The Plastic Industry Wants Us To Be Scared and Silent

Anita Horan with a local growere\ at a roadside stall

I watched a movie recently and there was a scene where a man entered a room, agitated, disappointed and kicking the ground. I said to my husband, “That’s how I felt when the pandemic hit just after we had our ALDI win“. The virus has completely sabotaged our amazing work in our fight against wasteful plastic.

But here we are, the first pandemic in our lifetime, what can we do but navigate this incredibly intense, and unknown territory?

I haven’t posted much about plastic lately, because I think it’s insensitive and inappropriate to use my usually blunt voice, in a time where people are very frightened. And the Coronavirus (COVID-19) does require our respect so I have, like the rest of the world, pivoted to taking about it.

But for today, let’s talk about some of the business issues and opportunities affected by Mr Covid’s arrival. I saw one supermarket has replaced almost all the tissues with their own brand, and I believe, tripled the price. I think that is pretty evil, what about all the other smaller tissue companies out there who suddenly don’t have space on their shelf? Or had they simply run out? I have a gut feeling it’s not the latter.

I saw one supermarket has replaced almost all the tissues with their own brand, and I believe, tripled the price. I think that is pretty evil…

And, in relation to changes, I had been following closely the supermarket’s (primarily Woolworths) desire to shift to home delivery. And their desire to pack heavily in plastic to speed up the buying process and to work with the new automated app, where you simply grab your groceries and walk out of the store. I feel this pandemic is an opportunity for these companies to move forward in their plans, with all social objections gone overnight. People are leaning toward plastic as they prefer their food sealed… the plastic industry, which was reeling under our pressure, is now going to go bonkers, wrapping everything with no one objecting.

So, while the air and water are becoming cleaner, plastic pollution, including medical protective gear, is going through the roof.

I don’t feel this is the time to object, to scream, “Stop it already!” and throw a tantrum. Rather, I feel it’s a time for fluidity. Even many of us, desiring a low waste life, have purchased items we never would have a few months back, we have prepacked food in our cupboard, for fear the supermarket shelves may become empty in a few months. This is no time for guilt, it’s a time for survival.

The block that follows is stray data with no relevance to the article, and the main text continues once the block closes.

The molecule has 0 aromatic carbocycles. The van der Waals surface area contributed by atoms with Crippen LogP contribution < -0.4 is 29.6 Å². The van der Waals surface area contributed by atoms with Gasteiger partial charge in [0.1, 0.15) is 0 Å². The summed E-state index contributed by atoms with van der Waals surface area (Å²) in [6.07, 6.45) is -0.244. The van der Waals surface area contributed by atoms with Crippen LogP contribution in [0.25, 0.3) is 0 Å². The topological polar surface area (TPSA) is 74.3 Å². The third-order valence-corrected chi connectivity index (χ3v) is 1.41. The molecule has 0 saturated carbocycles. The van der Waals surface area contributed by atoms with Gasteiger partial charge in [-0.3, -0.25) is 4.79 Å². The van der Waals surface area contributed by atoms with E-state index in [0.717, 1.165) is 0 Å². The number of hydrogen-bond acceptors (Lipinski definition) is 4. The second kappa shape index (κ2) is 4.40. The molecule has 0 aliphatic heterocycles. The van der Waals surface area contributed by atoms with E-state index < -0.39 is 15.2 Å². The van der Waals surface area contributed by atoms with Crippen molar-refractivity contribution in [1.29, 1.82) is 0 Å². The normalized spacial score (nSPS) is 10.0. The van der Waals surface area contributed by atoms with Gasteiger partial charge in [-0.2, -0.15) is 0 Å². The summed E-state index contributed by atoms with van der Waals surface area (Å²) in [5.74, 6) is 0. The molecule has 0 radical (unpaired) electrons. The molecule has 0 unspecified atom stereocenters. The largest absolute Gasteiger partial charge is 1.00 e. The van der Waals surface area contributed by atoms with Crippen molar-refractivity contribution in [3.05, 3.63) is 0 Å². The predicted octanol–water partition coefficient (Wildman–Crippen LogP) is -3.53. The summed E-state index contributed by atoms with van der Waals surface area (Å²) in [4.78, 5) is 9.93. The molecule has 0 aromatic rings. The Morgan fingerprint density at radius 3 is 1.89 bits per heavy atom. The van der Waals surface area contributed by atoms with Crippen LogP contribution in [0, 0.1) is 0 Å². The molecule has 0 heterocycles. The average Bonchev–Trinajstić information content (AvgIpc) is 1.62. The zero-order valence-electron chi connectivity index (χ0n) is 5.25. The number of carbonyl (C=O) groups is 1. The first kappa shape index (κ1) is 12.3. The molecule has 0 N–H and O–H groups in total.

So, what can we do? Do we simply drop everything we know about the hazards of plastic pollution?

Anita Horan with her homegrown pumpkins and visiting a roadside stall.
During the Coronavirus (COVID-19) outbreak, we can try to grow some of our own food (it’s fun!), plus we can support local growers by visiting roadside stalls.

I personally feel we need to continue buying nude food and cooking food at home that has a low plastic footprint. Here is a little cooking video I made to help inspire you.


Plastic Free Lasagna recipe now ready 😁👩‍🍳😍

This video is subtitled.

Posted by Anita Horan on Wednesday, March 25, 2020

Each country has different food items available, but whole pumpkin, nude potatoes and sweet potatoes and any #PlasticFreeProduce is great. Wash it thoroughly and maybe wait a day or two if we’re worried about the virus. But know that the virus survives on plastic too, so plastic packaging itself can be a hazard. Goodness, everything seems to be a risk now.

I believe that while it’s a time for a much gentler voice, we still need to support our beliefs with our actions where possible. Just before all this happened, ALDI promised to no longer have plastic bag rolls with their banana display. We were fortunate to have some very supportive media articles and I saw an overnight increase in people buying nude bananas. Let’s not allow this momentum to dissipate. Let’s keep showing by our own example, as we purchase as much nude food as possible. Maybe a little twist is that we place the food in a bag, box or basket to show other people there are easy plastic free solutions that don’t require the food touching the shopping cart.

Anita Horan shows it is possible to still shop plastic free during the Coronavirus (COVID-19) outbreak.
We can still make an effort to shop for #PlasticFreeProduce during the Coronavirus (COVID-19) outbreak.

For the foreseeable future, you will hear the gentler side of my voice in relation to plastic packaging. But when this is all over, damn we’re going to have a lot of work to do, to undo this plastic pollution mess, and the germ paranoia in the public. But for now, let’s make pumpkin soup, play Scrabble and smile at strangers.

P.S. If you have any suggestions to reduce plastic during this time of crisis, please let me know below.

P.P.S. If you’re bored in lockdown / self-isolation, you could read my small eBooks, Plastic Girl and Is This Me?

One Reply to “The Plastic Industry Wants Us To Be Scared and Silent”

  1. Holy cow I agree. Signs were printed for my local grocery store where customers are not allowed to use their own bags. But the store does automatically use paper bags….. But yes we are backsliding with this dumb COVID

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